A Call Against Arms
The tiny South Korean island of Jeju has been called the 'Island of Peace', but could a new naval base endanger that?
Last Modified: 29 Nov 2011 08:39

Activist: Sung-Hee Choi and Song Kang Ho

Filmmaker: Hannah Murphy

In a tiny village on a small island off the coast of South Korea an entire community is taking on the might of the South Korean navy and government to contest the construction of one of the region's largest naval bases.

The village of Gangjeong on the island of Jeju has fewer than 2,000 inhabitants but it has become the epicentre of growing discontent over one of the world's biggest arms races.

The South Korean government is adamant that the Gangjeong naval base, which it began constructing in 2007, will strengthen national security. But those opposed to it fear that the $920.5mn defence project will destabilise the region, provoking unwanted military confrontations between neighbouring countries. Many argue that the 480,000 square metre military facility, which will house up to 20 warships, will serve as a strategic site for US naval deployment in the region, thus potentially enflaming relations with China.

Sung-Hee Choi and Song Kang Ho are among the many villagers and activists who are dedicating their lives to saving Gangjeong village. They have both served lengthy prison sentences for their activism, but continue to risk re-arrest by standing between the village and the authorities. With more than 90 per cent of villagers rejecting the construction of the naval base, this is a community that is unwilling to lie down.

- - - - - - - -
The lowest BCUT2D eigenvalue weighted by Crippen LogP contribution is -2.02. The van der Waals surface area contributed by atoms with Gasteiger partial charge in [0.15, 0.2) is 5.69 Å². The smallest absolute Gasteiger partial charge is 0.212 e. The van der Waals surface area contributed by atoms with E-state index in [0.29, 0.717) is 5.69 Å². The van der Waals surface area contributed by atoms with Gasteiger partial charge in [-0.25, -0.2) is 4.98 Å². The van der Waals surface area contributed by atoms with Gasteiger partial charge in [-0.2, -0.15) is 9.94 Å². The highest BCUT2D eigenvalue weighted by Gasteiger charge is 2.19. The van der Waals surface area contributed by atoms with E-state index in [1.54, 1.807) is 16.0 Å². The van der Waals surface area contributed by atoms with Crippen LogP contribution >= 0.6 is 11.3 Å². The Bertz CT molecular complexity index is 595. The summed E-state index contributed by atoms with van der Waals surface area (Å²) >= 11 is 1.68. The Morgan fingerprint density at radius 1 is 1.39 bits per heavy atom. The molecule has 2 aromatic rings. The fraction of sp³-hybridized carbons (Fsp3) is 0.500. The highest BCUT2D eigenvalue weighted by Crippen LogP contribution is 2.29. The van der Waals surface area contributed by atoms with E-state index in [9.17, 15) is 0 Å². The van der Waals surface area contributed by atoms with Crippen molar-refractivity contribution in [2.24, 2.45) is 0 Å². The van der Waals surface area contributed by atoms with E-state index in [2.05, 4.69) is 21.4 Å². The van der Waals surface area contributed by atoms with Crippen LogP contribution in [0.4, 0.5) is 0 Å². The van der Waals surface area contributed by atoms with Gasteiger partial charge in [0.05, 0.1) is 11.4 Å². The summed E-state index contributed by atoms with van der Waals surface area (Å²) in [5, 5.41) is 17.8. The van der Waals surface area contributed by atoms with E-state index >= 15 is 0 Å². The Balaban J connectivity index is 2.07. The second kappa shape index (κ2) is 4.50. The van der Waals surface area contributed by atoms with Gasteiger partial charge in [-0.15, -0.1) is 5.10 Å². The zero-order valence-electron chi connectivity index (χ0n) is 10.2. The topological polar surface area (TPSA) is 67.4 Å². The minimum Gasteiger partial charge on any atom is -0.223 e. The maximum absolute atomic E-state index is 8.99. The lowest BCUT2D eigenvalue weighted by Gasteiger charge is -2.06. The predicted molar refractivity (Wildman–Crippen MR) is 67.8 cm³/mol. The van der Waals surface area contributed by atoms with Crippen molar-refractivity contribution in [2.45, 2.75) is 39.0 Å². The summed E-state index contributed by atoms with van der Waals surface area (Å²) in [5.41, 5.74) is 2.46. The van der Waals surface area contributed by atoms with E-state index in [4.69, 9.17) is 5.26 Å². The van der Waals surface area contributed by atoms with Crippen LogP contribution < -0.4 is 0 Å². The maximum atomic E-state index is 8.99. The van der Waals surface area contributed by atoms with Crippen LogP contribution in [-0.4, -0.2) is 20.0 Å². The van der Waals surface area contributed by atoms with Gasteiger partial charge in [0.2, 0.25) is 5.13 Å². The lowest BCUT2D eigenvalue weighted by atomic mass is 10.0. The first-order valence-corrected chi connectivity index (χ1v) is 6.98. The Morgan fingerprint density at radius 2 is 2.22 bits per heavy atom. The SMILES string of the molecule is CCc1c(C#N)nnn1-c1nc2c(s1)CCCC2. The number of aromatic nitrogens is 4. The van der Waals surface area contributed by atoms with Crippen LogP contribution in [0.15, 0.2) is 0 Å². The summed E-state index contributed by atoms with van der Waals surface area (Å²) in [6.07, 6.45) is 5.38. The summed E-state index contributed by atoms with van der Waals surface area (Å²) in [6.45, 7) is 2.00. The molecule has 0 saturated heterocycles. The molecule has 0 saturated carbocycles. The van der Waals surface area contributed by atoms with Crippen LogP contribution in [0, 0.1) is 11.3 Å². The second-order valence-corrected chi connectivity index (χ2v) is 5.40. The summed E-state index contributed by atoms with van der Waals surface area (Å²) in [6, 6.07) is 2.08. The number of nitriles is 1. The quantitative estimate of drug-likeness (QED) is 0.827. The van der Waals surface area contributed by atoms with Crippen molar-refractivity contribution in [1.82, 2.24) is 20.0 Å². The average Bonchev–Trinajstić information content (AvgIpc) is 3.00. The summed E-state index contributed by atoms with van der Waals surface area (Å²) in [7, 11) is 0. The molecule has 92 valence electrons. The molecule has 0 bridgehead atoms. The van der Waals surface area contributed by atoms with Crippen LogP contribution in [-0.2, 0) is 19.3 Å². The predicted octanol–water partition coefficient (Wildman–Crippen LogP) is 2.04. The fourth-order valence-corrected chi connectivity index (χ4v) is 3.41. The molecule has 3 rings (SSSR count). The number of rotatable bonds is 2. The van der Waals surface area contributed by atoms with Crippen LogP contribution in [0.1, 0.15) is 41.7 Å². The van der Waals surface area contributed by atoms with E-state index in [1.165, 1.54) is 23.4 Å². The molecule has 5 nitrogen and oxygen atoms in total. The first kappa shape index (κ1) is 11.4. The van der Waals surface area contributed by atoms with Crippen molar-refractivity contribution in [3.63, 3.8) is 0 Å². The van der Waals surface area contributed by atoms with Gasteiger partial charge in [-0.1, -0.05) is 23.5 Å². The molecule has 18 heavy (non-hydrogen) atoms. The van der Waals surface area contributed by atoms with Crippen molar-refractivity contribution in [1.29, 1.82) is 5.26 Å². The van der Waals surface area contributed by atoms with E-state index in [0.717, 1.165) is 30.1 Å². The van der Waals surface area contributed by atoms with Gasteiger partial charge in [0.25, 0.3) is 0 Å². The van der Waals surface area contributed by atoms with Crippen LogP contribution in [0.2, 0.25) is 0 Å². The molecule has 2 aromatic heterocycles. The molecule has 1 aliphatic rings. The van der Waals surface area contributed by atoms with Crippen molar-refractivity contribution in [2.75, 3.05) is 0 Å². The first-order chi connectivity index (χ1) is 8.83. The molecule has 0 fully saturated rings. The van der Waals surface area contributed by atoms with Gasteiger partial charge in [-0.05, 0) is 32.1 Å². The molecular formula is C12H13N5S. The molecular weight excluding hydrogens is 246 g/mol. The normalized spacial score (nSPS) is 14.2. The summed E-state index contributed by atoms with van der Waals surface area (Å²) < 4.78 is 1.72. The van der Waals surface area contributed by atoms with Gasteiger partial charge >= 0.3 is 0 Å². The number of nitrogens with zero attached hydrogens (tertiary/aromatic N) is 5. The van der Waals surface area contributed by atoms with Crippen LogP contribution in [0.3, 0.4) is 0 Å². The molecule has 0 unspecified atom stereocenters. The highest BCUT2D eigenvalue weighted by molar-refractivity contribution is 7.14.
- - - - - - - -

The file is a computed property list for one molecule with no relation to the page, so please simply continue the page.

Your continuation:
Since construction started, a towering wall flanked with barbed wire has cut the villagers off from the sea and the land bordering the coast. Gangjeong residents are prohibited from going beyond the fence and entering the site carries a fine of $2,000 and a potential prison sentence. 

But this unusual and eerie volcanic coastline is a place of spiritual worship for the villagers and the rich marine life and colourful coral reefs are a key source of the village's livelihood. The villagers and activists from the mainland are engaged in daily non-violent action - such as lying down in front of the bulldozers and chaining themselves to the gates of the construction site - in a bid to protect their unique coastal environment, which is protected under international law.

But this epic struggle has taken its toll on the villagers. The community has fragmented. The mayor is serving a prison sentence for opposing the construction and studies have revealed a dramatic increase in psychological problems among the villagers. This once peaceful village is now clinging on for its survival.

Al Jazeera
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